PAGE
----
By the time we make it to the festival entry on day one, we’re already caked in sweat and dust – a prerequisite, though, for any camper making their way into Falls after setting up their “home” for the next three nights. After perusing the grounds in search of the cheapest spot slinging watermelon juice and playing a quick game of volleyball at the makeshift beach propped up between stages, we settle in on the amphitheatre hills and prepare to have our minds blown by a true blue Australian icon: John Farnham. An odd choice for a festival like Falls? Absolutely. One we still wouldn’t miss for the world? Absolutely.
Farnsey is in remarkable shape as he takes to the Valley stage at sunset, cantering through a choice slither of his catalogue – marvellous nuggets of banter scattered throughout – before closing, naturally, with his seminal pub karaoke classic “You’re The Voice” (and yes, virtually everyone in attendance screamed along). Spirits are strikingly high when Tash Sultana follows him with their 45-minute set of sprawling, snaky guitar rhythms and serendipitous synthage. They’ve come a long way from busking on the sidewalks of Melbourne, wrangling a one-person powerhouse setup of prickly psych-rock and rippling reggae with a level of might that most established virtuosos would fail to replicate.
We call it a night early to celebrate our New Year in the pavilion (which is, like every year, buzzing with liveliness and its own unique culture), and rise early on day two for a rip-roaring set from Wollongong skate-punks Totty. It’s instantly clear why they’ve captured the heart of the underground scene: their songs are short, snappy and super fun, and their easygoing stage presence is top-notch. It’s just three best mates having a jam, shooting the shit and showing off their skills – which they have a crazy amount of. They’re a perfect warm-up, too, for Canberran grunge-pop trailblazers Teen Jesus And The Jean Teasers. From the light and lively “Swimming Pool” to the crunchy and convulsive “Hallway To Norway”, the foursome hit every mark with a bullseye.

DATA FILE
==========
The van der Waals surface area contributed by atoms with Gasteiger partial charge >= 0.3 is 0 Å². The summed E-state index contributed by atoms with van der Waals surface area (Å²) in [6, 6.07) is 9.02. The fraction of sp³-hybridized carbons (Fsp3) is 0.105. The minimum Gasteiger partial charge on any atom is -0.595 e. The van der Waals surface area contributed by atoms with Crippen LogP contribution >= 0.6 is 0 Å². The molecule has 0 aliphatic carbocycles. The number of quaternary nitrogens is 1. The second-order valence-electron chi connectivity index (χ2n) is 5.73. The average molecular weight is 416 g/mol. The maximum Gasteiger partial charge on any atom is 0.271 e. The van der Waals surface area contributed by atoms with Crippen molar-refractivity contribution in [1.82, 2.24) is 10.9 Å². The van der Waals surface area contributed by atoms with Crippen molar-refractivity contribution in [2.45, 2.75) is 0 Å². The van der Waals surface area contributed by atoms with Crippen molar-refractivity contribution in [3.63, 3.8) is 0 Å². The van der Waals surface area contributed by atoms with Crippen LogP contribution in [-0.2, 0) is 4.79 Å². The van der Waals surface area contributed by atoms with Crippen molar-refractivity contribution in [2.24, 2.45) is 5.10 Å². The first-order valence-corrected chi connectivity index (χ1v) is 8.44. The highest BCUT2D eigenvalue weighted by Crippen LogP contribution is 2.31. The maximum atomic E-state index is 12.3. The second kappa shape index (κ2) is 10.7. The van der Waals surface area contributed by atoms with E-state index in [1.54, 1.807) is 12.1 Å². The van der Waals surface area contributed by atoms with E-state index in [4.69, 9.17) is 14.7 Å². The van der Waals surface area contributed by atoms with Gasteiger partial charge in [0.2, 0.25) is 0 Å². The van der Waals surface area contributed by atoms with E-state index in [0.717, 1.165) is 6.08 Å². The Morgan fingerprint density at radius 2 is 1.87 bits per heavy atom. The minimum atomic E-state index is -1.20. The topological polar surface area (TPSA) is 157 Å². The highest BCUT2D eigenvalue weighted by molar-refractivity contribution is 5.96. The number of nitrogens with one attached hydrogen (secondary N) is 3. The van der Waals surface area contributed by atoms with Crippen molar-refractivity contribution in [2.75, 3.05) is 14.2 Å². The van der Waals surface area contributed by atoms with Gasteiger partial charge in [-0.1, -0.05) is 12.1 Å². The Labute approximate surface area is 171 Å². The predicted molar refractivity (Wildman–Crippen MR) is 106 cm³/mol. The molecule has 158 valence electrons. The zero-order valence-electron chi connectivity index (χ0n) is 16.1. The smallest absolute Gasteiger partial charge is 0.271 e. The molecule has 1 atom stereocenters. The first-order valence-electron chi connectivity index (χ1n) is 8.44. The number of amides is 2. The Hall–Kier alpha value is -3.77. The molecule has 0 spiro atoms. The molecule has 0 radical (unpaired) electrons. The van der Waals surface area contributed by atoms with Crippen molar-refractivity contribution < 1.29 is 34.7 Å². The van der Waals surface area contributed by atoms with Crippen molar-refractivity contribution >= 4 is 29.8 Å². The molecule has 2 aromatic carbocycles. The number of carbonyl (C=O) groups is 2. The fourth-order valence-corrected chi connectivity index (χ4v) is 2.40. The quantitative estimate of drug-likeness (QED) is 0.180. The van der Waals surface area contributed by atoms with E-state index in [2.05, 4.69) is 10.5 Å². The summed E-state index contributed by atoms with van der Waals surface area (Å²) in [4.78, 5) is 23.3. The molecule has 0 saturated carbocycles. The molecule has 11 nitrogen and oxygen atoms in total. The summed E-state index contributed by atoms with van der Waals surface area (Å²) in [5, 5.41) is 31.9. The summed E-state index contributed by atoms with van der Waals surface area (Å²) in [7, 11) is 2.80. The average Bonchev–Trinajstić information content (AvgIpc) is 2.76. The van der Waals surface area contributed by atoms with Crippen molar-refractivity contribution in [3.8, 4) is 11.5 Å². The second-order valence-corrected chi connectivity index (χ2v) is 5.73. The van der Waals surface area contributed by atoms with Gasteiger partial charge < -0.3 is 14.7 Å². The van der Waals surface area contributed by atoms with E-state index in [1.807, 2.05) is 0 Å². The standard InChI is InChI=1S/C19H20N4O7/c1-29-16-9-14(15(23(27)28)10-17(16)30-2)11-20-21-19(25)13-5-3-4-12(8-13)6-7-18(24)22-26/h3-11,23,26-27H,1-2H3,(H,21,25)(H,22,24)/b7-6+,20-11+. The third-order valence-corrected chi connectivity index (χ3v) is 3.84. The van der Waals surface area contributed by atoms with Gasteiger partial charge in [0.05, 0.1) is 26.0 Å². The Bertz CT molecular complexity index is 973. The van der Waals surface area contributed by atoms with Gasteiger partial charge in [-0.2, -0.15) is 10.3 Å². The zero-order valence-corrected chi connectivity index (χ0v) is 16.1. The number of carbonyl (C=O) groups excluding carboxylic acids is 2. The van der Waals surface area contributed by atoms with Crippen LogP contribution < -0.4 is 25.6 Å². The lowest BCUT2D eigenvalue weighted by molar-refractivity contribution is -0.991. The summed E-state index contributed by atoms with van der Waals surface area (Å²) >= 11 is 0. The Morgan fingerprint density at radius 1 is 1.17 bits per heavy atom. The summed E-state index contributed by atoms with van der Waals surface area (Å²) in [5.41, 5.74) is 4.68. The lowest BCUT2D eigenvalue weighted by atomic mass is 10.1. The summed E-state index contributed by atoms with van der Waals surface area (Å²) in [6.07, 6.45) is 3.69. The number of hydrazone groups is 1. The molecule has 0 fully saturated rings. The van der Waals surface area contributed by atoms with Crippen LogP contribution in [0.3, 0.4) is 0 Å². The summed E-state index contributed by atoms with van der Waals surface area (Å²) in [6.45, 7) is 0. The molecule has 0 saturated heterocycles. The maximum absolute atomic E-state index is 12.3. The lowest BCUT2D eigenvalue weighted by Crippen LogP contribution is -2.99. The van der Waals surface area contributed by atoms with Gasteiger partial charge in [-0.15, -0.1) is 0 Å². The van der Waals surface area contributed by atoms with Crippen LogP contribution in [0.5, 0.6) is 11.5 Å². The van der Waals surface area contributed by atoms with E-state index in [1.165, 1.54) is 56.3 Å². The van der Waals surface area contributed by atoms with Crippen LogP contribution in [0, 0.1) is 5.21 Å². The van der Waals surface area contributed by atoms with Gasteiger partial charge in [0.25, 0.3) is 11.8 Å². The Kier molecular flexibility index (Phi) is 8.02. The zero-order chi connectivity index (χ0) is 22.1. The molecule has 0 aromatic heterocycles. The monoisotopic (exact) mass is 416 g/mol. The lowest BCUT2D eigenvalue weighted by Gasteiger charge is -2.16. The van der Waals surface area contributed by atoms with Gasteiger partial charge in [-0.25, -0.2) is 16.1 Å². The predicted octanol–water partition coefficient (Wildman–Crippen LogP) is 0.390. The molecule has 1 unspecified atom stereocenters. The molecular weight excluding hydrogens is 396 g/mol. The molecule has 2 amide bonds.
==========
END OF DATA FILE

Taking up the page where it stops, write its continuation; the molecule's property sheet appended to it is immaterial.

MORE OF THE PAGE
Hot off the heels of their debut album Big Grief, WAAX launch themselves upon the Forest stage with pure, incandescent fury, bursting into a biting blitzkrieg of highlights from the disc, as well as some delightfully deep cuts that send their crowd into a raging tizzy. The only other act on this bill who could muster such intensity is Yungblud, so props to the organisers for popping his set on right after the Brissy quintet’s. Dominic Harrison is an irrepressible force of manic moxie as he tears through hit after hit, stopping only to sling on and off his guitar between the setlist’s meatier tracks (which there are thankfully plenty of).
Bounding around the stage with youthful ardour and hopping at whim between keyboards, guitars and percussion, Sydney pop-rockers Holy Holy prove themselves to be the perfect comedown act as we roll into the evening. Smiles wide and energy buoyant, we’re ready to get our melancholy on with new-wave crooner luminary Lewis Capaldi. The laidback Scot breaks up his cruisy, heartstring-tugging soft-rock jams with side-splitting banter – it’s not often you see punters vacillate between belly laughs and tears a dozen times across an hour, but if anyone can make it work, it’s Capaldi.
The amphitheatre is teeming with elation for Of Monsters and Men, with the Icelandic pop-folkers coasting through a sharp and spirited set of their sprightly summer anthems. We end the night with an hour of pure, mind-melting magic from the German indie-rockers in Milky Chance. Cuts from their recent Mind The Moon LP are highlights in their calculated restraint and more cerebral noodling, but it’s older gems like the puckish “Ego” and hallucinogenic “Stolen Dance” that truly make the pits erupt.
Adrian Eagle sets the mood for our surprisingly lowkey third and final day, as the up-and-coming Adelaidian spotlights his polychromatic fusion of rootsy hip-hop and mellow pop hooks. We get a decent hit of early-arvo energy from pub-rockers Bad//Dreems, whose walloping Tele riffs, gnarling solos and bright, booming choruses make them a standout act of the festival. Their fiery stamina stands out, too, sandwiched between Eagle and the ultra chill #1 Dads. The side-project of Big Scary frontman Tom Iansek, the guitar-pop outfit revel in breezy and understated bops that burn slowly, but with a fire that hits the soul fiercely.
The rest of our day is admittedly quiet, until a loveably cool night settles in and the festival comes to a rousing close at the hands of pop kings Vampire Weekend. Between the jammy, classic rock‑channelling cuts from this year’s Father Of The Bride, the sparkly synthpop gems from 2013’s Modern Vampires and the perky pseudo-reggae scorchers of the New Yorkers’ earlier works, the hourlong set is wonderfully unpredictable and consistently exciting. Performing as a septet, their mix is layered dense with punchy and peculiar instrumentation – the guitars are the stars, though, from the intoxicating grooves of frontman Ezra Koenig’s hollowbody noodling on “Sunflower” to Brian Jones’ flamenco fretting on “Sympathy”.